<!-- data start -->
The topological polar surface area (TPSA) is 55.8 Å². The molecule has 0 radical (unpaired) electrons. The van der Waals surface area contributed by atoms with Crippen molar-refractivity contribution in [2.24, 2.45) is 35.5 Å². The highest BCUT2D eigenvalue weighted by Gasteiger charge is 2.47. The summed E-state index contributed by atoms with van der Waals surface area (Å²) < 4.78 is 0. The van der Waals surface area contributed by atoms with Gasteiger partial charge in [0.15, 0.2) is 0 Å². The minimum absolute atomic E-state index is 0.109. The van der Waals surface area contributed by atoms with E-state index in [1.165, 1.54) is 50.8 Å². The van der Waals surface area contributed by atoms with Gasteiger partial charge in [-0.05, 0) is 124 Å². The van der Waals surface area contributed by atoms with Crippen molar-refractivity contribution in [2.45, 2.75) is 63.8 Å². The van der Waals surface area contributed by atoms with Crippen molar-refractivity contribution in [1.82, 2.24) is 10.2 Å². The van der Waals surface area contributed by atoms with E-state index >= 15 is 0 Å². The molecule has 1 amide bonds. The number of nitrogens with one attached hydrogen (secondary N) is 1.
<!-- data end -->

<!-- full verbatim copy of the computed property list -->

The topological polar surface area (TPSA) is 55.8 Å². The molecule has 0 radical (unpaired) electrons. The van der Waals surface area contributed by atoms with Crippen molar-refractivity contribution in [2.24, 2.45) is 35.5 Å². The highest BCUT2D eigenvalue weighted by Gasteiger charge is 2.47. The summed E-state index contributed by atoms with van der Waals surface area (Å²) < 4.78 is 0. The van der Waals surface area contributed by atoms with Gasteiger partial charge in [0.15, 0.2) is 0 Å². The minimum absolute atomic E-state index is 0.109. The van der Waals surface area contributed by atoms with E-state index in [1.165, 1.54) is 50.8 Å². The van der Waals surface area contributed by atoms with Gasteiger partial charge in [-0.05, 0) is 124 Å². The van der Waals surface area contributed by atoms with Crippen molar-refractivity contribution in [2.45, 2.75) is 63.8 Å². The van der Waals surface area contributed by atoms with Crippen molar-refractivity contribution in [1.82, 2.24) is 10.2 Å². The van der Waals surface area contributed by atoms with E-state index >= 15 is 0 Å². The molecule has 1 amide bonds. The number of nitrogens with one attached hydrogen (secondary N) is 1.